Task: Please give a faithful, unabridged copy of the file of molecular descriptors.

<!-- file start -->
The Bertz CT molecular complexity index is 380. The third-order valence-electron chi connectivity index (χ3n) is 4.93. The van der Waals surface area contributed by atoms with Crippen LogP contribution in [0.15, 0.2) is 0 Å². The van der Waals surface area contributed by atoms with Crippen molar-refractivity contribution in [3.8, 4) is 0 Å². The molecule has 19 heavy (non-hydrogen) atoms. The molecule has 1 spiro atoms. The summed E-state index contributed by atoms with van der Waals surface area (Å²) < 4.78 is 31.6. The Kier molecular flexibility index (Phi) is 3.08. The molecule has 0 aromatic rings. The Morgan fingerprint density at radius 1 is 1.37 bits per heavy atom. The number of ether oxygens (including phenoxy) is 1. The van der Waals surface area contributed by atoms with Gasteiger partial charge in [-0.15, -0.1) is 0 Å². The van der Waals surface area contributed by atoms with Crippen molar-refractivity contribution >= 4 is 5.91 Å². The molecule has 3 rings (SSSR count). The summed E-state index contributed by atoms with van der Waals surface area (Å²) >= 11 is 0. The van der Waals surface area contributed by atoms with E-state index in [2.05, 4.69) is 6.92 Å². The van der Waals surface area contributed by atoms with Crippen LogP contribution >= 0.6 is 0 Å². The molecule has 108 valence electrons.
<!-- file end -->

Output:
The Bertz CT molecular complexity index is 380. The third-order valence-electron chi connectivity index (χ3n) is 4.93. The van der Waals surface area contributed by atoms with Crippen LogP contribution in [0.15, 0.2) is 0 Å². The van der Waals surface area contributed by atoms with Crippen molar-refractivity contribution in [3.8, 4) is 0 Å². The molecule has 19 heavy (non-hydrogen) atoms. The molecule has 1 spiro atoms. The summed E-state index contributed by atoms with van der Waals surface area (Å²) < 4.78 is 31.6. The Kier molecular flexibility index (Phi) is 3.08. The molecule has 0 aromatic rings. The Morgan fingerprint density at radius 1 is 1.37 bits per heavy atom. The number of ether oxygens (including phenoxy) is 1. The van der Waals surface area contributed by atoms with Gasteiger partial charge in [-0.15, -0.1) is 0 Å². The van der Waals surface area contributed by atoms with Crippen molar-refractivity contribution >= 4 is 5.91 Å². The molecule has 3 rings (SSSR count). The summed E-state index contributed by atoms with van der Waals surface area (Å²) >= 11 is 0. The van der Waals surface area contributed by atoms with E-state index in [2.05, 4.69) is 6.92 Å². The van der Waals surface area contributed by atoms with Crippen LogP contribution >= 0.6 is 0 Å². The molecule has 108 valence electrons.